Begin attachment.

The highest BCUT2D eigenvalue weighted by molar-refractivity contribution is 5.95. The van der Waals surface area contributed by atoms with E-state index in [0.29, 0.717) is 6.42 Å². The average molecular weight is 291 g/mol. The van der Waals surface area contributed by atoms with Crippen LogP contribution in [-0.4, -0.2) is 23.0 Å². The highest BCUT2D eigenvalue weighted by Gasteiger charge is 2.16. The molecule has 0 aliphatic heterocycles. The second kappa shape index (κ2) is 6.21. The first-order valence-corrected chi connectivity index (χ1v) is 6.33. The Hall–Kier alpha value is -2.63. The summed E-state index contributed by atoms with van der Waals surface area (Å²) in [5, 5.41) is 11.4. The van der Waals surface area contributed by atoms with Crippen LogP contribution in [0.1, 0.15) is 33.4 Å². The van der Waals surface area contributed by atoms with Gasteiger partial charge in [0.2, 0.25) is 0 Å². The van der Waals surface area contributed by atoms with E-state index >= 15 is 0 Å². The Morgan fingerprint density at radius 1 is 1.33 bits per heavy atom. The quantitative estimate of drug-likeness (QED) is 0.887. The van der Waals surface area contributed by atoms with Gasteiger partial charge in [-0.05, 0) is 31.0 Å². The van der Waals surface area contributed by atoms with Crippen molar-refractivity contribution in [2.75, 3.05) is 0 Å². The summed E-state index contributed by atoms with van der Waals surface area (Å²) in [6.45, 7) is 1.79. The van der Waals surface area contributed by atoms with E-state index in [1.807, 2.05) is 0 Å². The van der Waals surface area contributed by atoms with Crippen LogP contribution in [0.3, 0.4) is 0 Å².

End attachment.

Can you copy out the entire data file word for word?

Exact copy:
The highest BCUT2D eigenvalue weighted by molar-refractivity contribution is 5.95. The van der Waals surface area contributed by atoms with E-state index in [0.29, 0.717) is 6.42 Å². The average molecular weight is 291 g/mol. The van der Waals surface area contributed by atoms with Crippen LogP contribution in [-0.4, -0.2) is 23.0 Å². The highest BCUT2D eigenvalue weighted by Gasteiger charge is 2.16. The molecule has 0 aliphatic heterocycles. The second kappa shape index (κ2) is 6.21. The first-order valence-corrected chi connectivity index (χ1v) is 6.33. The Hall–Kier alpha value is -2.63. The summed E-state index contributed by atoms with van der Waals surface area (Å²) in [5, 5.41) is 11.4. The van der Waals surface area contributed by atoms with Crippen LogP contribution in [0.1, 0.15) is 33.4 Å². The van der Waals surface area contributed by atoms with Gasteiger partial charge in [0.2, 0.25) is 0 Å². The van der Waals surface area contributed by atoms with E-state index >= 15 is 0 Å². The Morgan fingerprint density at radius 1 is 1.33 bits per heavy atom. The quantitative estimate of drug-likeness (QED) is 0.887. The van der Waals surface area contributed by atoms with Gasteiger partial charge in [-0.05, 0) is 31.0 Å². The van der Waals surface area contributed by atoms with Crippen molar-refractivity contribution in [2.75, 3.05) is 0 Å². The summed E-state index contributed by atoms with van der Waals surface area (Å²) in [6.45, 7) is 1.79. The van der Waals surface area contributed by atoms with E-state index in [1.807, 2.05) is 0 Å². The van der Waals surface area contributed by atoms with Crippen LogP contribution in [0.3, 0.4) is 0 Å².